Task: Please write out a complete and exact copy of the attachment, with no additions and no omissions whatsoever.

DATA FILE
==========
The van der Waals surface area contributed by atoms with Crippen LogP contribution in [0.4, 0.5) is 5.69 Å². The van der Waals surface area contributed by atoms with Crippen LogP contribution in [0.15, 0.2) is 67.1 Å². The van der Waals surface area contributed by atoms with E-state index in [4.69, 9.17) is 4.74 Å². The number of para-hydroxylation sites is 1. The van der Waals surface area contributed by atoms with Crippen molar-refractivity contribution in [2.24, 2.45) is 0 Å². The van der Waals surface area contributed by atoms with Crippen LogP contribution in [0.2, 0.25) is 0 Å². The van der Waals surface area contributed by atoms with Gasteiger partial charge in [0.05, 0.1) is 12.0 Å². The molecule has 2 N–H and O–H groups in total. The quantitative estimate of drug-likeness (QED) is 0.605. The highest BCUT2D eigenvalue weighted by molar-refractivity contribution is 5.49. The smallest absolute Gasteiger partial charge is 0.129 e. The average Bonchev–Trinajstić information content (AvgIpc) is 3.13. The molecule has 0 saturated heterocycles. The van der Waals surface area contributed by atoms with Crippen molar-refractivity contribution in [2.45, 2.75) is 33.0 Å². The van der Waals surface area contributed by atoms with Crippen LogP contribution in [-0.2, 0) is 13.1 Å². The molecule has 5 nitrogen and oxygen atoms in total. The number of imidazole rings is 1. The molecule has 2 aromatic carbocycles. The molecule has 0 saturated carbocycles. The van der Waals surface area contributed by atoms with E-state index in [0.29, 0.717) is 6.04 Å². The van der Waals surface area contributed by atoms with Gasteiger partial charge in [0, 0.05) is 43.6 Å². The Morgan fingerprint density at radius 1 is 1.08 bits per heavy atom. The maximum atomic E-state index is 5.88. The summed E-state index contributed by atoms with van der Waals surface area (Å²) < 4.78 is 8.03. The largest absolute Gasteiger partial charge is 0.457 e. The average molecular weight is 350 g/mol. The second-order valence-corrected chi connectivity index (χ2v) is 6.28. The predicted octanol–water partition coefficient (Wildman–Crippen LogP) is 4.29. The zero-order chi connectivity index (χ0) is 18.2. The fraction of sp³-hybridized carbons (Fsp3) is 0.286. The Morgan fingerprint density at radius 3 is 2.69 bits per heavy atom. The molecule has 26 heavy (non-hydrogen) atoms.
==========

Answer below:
The van der Waals surface area contributed by atoms with Crippen LogP contribution in [0.4, 0.5) is 5.69 Å². The van der Waals surface area contributed by atoms with Crippen LogP contribution in [0.15, 0.2) is 67.1 Å². The van der Waals surface area contributed by atoms with E-state index in [4.69, 9.17) is 4.74 Å². The number of para-hydroxylation sites is 1. The van der Waals surface area contributed by atoms with Crippen molar-refractivity contribution in [2.24, 2.45) is 0 Å². The van der Waals surface area contributed by atoms with Crippen LogP contribution in [0.2, 0.25) is 0 Å². The van der Waals surface area contributed by atoms with Gasteiger partial charge in [0.05, 0.1) is 12.0 Å². The molecule has 2 N–H and O–H groups in total. The quantitative estimate of drug-likeness (QED) is 0.605. The highest BCUT2D eigenvalue weighted by molar-refractivity contribution is 5.49. The smallest absolute Gasteiger partial charge is 0.129 e. The average Bonchev–Trinajstić information content (AvgIpc) is 3.13. The molecule has 0 saturated heterocycles. The van der Waals surface area contributed by atoms with Crippen molar-refractivity contribution in [2.45, 2.75) is 33.0 Å². The van der Waals surface area contributed by atoms with Crippen LogP contribution in [-0.2, 0) is 13.1 Å². The molecule has 5 nitrogen and oxygen atoms in total. The number of imidazole rings is 1. The molecule has 2 aromatic carbocycles. The molecule has 0 saturated carbocycles. The van der Waals surface area contributed by atoms with E-state index in [0.29, 0.717) is 6.04 Å². The van der Waals surface area contributed by atoms with Gasteiger partial charge in [0, 0.05) is 43.6 Å². The Morgan fingerprint density at radius 1 is 1.08 bits per heavy atom. The maximum atomic E-state index is 5.88. The summed E-state index contributed by atoms with van der Waals surface area (Å²) < 4.78 is 8.03. The largest absolute Gasteiger partial charge is 0.457 e. The average molecular weight is 350 g/mol. The second-order valence-corrected chi connectivity index (χ2v) is 6.28. The predicted octanol–water partition coefficient (Wildman–Crippen LogP) is 4.29. The zero-order chi connectivity index (χ0) is 18.2. The fraction of sp³-hybridized carbons (Fsp3) is 0.286. The Morgan fingerprint density at radius 3 is 2.69 bits per heavy atom. The molecule has 26 heavy (non-hydrogen) atoms.